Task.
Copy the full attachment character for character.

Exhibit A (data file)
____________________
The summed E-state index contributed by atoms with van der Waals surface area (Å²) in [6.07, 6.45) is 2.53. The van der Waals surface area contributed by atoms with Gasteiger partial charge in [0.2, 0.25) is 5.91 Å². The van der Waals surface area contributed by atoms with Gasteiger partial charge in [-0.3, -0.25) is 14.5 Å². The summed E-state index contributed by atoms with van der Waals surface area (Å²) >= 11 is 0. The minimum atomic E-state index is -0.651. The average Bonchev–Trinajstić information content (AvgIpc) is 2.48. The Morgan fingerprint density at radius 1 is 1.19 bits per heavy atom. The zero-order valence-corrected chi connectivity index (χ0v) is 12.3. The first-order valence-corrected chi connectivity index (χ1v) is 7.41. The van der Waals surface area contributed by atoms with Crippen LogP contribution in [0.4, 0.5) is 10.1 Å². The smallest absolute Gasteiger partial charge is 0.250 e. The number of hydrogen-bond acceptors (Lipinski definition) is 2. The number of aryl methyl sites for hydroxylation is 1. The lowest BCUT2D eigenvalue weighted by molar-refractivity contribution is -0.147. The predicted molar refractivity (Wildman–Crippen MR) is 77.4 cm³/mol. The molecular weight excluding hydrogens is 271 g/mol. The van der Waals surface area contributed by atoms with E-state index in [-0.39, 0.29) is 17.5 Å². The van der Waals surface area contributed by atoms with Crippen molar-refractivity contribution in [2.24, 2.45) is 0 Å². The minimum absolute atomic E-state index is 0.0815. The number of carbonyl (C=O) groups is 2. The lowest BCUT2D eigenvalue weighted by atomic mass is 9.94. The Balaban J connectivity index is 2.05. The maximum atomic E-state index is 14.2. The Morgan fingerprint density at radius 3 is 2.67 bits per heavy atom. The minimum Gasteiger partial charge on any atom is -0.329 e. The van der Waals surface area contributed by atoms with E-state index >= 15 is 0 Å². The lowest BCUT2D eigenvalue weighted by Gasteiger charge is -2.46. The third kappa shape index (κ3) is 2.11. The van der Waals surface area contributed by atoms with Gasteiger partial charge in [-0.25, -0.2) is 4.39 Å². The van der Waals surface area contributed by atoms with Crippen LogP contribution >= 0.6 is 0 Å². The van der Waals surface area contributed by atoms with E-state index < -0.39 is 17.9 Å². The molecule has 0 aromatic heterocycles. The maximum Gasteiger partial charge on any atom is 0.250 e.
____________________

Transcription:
The summed E-state index contributed by atoms with van der Waals surface area (Å²) in [6.07, 6.45) is 2.53. The van der Waals surface area contributed by atoms with Gasteiger partial charge in [0.2, 0.25) is 5.91 Å². The van der Waals surface area contributed by atoms with Gasteiger partial charge in [-0.3, -0.25) is 14.5 Å². The summed E-state index contributed by atoms with van der Waals surface area (Å²) >= 11 is 0. The minimum atomic E-state index is -0.651. The average Bonchev–Trinajstić information content (AvgIpc) is 2.48. The Morgan fingerprint density at radius 1 is 1.19 bits per heavy atom. The zero-order valence-corrected chi connectivity index (χ0v) is 12.3. The first-order valence-corrected chi connectivity index (χ1v) is 7.41. The van der Waals surface area contributed by atoms with Crippen LogP contribution in [0.4, 0.5) is 10.1 Å². The smallest absolute Gasteiger partial charge is 0.250 e. The number of hydrogen-bond acceptors (Lipinski definition) is 2. The number of aryl methyl sites for hydroxylation is 1. The lowest BCUT2D eigenvalue weighted by molar-refractivity contribution is -0.147. The predicted molar refractivity (Wildman–Crippen MR) is 77.4 cm³/mol. The molecular weight excluding hydrogens is 271 g/mol. The van der Waals surface area contributed by atoms with E-state index in [-0.39, 0.29) is 17.5 Å². The van der Waals surface area contributed by atoms with Crippen molar-refractivity contribution in [2.24, 2.45) is 0 Å². The minimum absolute atomic E-state index is 0.0815. The number of carbonyl (C=O) groups is 2. The lowest BCUT2D eigenvalue weighted by atomic mass is 9.94. The Balaban J connectivity index is 2.05. The maximum atomic E-state index is 14.2. The Morgan fingerprint density at radius 3 is 2.67 bits per heavy atom. The minimum Gasteiger partial charge on any atom is -0.329 e. The van der Waals surface area contributed by atoms with E-state index >= 15 is 0 Å². The lowest BCUT2D eigenvalue weighted by Gasteiger charge is -2.46. The third kappa shape index (κ3) is 2.11. The van der Waals surface area contributed by atoms with Gasteiger partial charge in [-0.25, -0.2) is 4.39 Å². The van der Waals surface area contributed by atoms with Crippen LogP contribution >= 0.6 is 0 Å². The van der Waals surface area contributed by atoms with E-state index < -0.39 is 17.9 Å². The molecule has 0 aromatic heterocycles. The maximum Gasteiger partial charge on any atom is 0.250 e.